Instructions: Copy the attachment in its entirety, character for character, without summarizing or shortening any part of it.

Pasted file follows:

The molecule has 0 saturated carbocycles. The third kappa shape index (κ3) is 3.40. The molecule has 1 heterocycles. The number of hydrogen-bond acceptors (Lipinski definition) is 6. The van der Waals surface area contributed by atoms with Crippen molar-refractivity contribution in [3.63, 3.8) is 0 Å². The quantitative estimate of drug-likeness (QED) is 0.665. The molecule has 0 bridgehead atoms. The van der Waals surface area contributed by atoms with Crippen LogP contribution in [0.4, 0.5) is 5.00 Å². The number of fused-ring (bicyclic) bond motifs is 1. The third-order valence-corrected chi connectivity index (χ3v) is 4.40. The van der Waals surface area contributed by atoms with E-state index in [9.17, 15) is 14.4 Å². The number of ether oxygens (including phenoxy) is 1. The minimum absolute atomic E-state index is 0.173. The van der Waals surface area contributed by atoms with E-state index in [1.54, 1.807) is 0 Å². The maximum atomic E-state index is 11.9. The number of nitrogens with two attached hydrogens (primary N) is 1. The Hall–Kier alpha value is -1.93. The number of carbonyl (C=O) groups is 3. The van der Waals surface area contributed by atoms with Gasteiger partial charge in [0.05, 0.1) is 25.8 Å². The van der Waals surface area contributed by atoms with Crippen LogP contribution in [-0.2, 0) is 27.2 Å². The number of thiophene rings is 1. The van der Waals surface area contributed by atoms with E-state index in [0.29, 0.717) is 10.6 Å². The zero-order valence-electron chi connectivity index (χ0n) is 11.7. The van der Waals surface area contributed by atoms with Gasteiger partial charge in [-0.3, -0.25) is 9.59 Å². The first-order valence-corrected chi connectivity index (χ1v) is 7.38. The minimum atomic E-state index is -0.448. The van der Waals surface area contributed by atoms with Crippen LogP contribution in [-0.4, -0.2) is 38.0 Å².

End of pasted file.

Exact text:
The molecule has 0 saturated carbocycles. The third kappa shape index (κ3) is 3.40. The molecule has 1 heterocycles. The number of hydrogen-bond acceptors (Lipinski definition) is 6. The van der Waals surface area contributed by atoms with Crippen molar-refractivity contribution in [3.63, 3.8) is 0 Å². The quantitative estimate of drug-likeness (QED) is 0.665. The molecule has 0 bridgehead atoms. The van der Waals surface area contributed by atoms with Crippen LogP contribution in [0.4, 0.5) is 5.00 Å². The number of fused-ring (bicyclic) bond motifs is 1. The third-order valence-corrected chi connectivity index (χ3v) is 4.40. The van der Waals surface area contributed by atoms with E-state index in [9.17, 15) is 14.4 Å². The number of ether oxygens (including phenoxy) is 1. The minimum absolute atomic E-state index is 0.173. The van der Waals surface area contributed by atoms with E-state index in [1.54, 1.807) is 0 Å². The maximum atomic E-state index is 11.9. The number of nitrogens with two attached hydrogens (primary N) is 1. The Hall–Kier alpha value is -1.93. The number of carbonyl (C=O) groups is 3. The van der Waals surface area contributed by atoms with Gasteiger partial charge in [0.05, 0.1) is 25.8 Å². The van der Waals surface area contributed by atoms with Crippen LogP contribution in [-0.2, 0) is 27.2 Å². The number of thiophene rings is 1. The van der Waals surface area contributed by atoms with E-state index in [0.29, 0.717) is 10.6 Å². The zero-order valence-electron chi connectivity index (χ0n) is 11.7. The van der Waals surface area contributed by atoms with Gasteiger partial charge in [-0.3, -0.25) is 9.59 Å². The first-order valence-corrected chi connectivity index (χ1v) is 7.38. The minimum atomic E-state index is -0.448. The van der Waals surface area contributed by atoms with Crippen LogP contribution in [-0.4, -0.2) is 38.0 Å².